"In the last decades the adjective “distributed” has been increasingly used in relation to several different socio-economic systems: information technologies, and the distributed computing. Energy systems and the distributed generation. Production and the possibilities of the distributed manufacturing. The processes of change and distributed innovation, distributed creativity, distributed knowledge. And, finally, in relation to the overall socio-technical systems, the rise of new, more effective economic models: the distributed economies.
Some of these concepts became mainstream two decades ago (the “classic” distributed computing). Some of them have a strong position in the international arena (as the concepts of distributed generation and distributed manufacturing). Some of them have emerged, and are emerging, in these years and present a wide and growing audience (distributed innovation, distributed creativity, distributed intelligence and distributed economy).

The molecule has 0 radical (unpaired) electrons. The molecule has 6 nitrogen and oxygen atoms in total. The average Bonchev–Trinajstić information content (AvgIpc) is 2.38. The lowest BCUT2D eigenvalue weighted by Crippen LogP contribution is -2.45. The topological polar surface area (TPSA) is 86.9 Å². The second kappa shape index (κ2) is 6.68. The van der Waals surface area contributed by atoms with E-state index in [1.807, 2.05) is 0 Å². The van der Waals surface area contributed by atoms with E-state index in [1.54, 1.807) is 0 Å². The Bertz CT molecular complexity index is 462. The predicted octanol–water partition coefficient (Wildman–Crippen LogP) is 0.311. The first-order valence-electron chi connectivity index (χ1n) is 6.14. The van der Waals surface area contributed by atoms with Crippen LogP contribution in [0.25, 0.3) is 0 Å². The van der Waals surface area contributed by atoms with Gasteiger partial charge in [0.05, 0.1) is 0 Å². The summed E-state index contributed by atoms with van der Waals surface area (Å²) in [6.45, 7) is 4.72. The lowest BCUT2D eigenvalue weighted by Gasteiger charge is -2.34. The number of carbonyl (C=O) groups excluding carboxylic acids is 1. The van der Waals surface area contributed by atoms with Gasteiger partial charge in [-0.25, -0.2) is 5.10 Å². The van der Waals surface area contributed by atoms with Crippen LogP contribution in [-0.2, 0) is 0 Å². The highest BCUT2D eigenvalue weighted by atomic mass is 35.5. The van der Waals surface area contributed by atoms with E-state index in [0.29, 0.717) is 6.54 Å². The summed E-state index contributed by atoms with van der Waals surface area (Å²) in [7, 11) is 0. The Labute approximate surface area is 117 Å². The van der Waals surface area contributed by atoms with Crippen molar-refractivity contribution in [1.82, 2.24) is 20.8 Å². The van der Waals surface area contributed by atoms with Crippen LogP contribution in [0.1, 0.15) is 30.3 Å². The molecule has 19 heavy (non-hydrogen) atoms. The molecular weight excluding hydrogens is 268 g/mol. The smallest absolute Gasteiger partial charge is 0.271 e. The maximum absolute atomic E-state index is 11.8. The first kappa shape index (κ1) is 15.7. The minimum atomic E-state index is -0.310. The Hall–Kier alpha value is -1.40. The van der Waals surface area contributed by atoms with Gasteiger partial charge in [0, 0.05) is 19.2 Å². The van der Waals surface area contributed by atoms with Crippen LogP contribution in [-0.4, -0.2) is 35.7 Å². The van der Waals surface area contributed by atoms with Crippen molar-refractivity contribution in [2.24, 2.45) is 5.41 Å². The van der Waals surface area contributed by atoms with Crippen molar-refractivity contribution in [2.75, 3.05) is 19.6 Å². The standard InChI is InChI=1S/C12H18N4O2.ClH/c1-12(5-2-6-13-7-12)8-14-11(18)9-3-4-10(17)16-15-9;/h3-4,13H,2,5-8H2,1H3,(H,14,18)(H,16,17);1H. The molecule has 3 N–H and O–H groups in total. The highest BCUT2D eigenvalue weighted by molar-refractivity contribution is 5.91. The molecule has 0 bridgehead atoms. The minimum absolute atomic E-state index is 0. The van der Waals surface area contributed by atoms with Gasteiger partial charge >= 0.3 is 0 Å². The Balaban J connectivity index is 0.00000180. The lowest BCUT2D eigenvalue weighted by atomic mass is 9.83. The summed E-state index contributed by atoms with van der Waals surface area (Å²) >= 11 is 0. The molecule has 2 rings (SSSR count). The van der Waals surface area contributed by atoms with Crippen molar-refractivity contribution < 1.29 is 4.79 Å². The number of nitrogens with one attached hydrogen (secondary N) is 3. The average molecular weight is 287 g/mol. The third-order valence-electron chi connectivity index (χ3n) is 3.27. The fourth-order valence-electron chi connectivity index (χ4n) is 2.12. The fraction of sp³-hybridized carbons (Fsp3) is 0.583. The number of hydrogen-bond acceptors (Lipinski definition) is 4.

In all these cases, what the term distributed adds to the substantive to which it is related, is the idea that it has to be considered as a web of interconnected, autonomous elements, i.e. elements that are capable to operate autonomously, being, at the same time, highly connected with the other elements of the system.
In different words: what the adjective “distributed” indicated is the existence of an horizontal system architecture where complex activities are accomplished in parallel by an high number of connected elements (technological artefacts and/or human beings)."